Facing a Category 4 storm packed with destructive winds and torrential rain, the military has mobilised resources on a massive scale to provide humanitarian assistance to an estimated 12 million people likely to be affected — a challenge that will severely test India’s disaster relief capabilities.
The mobilisation comes barely four months after the armed forces were stretched to their limits in flood-ravaged Uttarakhand, considered the biggest such rescue effort mounted by the military.
Heavy-lift planes, special aircraft, warships, choppers and specialised troops are waiting for orders to deploy in the cyclone-affected areas of Odisha and north coastal Andhra Pradesh.
The Indian Air Force’s C-17 Globemaster III — the biggest transport aircraft in its inventory — on Saturday airlifted ambulances, specialist army vehicles, relief material and 60 troops to Bhubaneswar. Inducted into the IAF only last month, the US-built plane can carry a payload of nearly 75 tonnes.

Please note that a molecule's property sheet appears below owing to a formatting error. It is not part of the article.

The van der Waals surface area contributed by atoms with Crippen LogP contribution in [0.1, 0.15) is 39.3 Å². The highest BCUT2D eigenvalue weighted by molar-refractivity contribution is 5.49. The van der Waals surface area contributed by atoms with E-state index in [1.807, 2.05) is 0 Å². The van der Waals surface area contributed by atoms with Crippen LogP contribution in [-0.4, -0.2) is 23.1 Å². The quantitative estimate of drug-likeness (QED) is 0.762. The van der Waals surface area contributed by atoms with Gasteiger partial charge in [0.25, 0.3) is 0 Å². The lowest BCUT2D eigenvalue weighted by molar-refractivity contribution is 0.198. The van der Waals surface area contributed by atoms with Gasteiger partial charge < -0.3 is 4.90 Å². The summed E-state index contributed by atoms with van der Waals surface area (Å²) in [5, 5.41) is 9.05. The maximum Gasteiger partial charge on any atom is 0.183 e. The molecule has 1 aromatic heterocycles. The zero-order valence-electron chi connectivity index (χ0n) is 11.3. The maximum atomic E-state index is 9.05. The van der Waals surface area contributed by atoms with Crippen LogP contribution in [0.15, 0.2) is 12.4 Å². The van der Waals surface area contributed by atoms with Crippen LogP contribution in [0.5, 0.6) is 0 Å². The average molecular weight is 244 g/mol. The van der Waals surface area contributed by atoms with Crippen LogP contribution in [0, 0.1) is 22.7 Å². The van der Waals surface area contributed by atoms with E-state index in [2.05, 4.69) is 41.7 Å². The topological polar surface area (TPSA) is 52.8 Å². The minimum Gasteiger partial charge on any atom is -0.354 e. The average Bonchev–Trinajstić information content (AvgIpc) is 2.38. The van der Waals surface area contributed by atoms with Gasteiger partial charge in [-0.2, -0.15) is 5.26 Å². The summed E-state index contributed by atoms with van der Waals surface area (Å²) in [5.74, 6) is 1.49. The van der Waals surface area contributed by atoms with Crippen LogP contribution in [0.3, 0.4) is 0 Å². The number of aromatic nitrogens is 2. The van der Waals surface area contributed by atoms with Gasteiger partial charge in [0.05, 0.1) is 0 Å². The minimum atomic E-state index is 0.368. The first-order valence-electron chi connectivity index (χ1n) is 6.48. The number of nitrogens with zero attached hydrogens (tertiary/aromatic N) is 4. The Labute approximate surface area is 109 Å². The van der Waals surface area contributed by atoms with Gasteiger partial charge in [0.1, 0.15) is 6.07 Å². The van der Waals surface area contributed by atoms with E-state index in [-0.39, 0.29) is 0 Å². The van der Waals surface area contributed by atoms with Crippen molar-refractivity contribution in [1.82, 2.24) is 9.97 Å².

More than 20 helicopters, including the IAF’s Russian-origin Mi-17 V5 helicopters, are on standby in Barrackpore near Kolkata.
The authorities were forced to release water from the Hirakud and Damodar Valley dams to prevent a breach as the rain pelted down, potentially posing a flooding threat.
Once the extent of damage becomes clear, relief and rehabilitation efforts will get into full swing.
The evacuated are crammed into schools and temples, and preventing waterborne diseases will be a major focus. Odisha chief minister Naveen Patnaik, who faces the state electorate next year, has told his officials to “ensure zero casualty” and is personally reviewing some operations.
With reporting by Ipsit Mohapatra, Zia Haq and Chetan Chauhan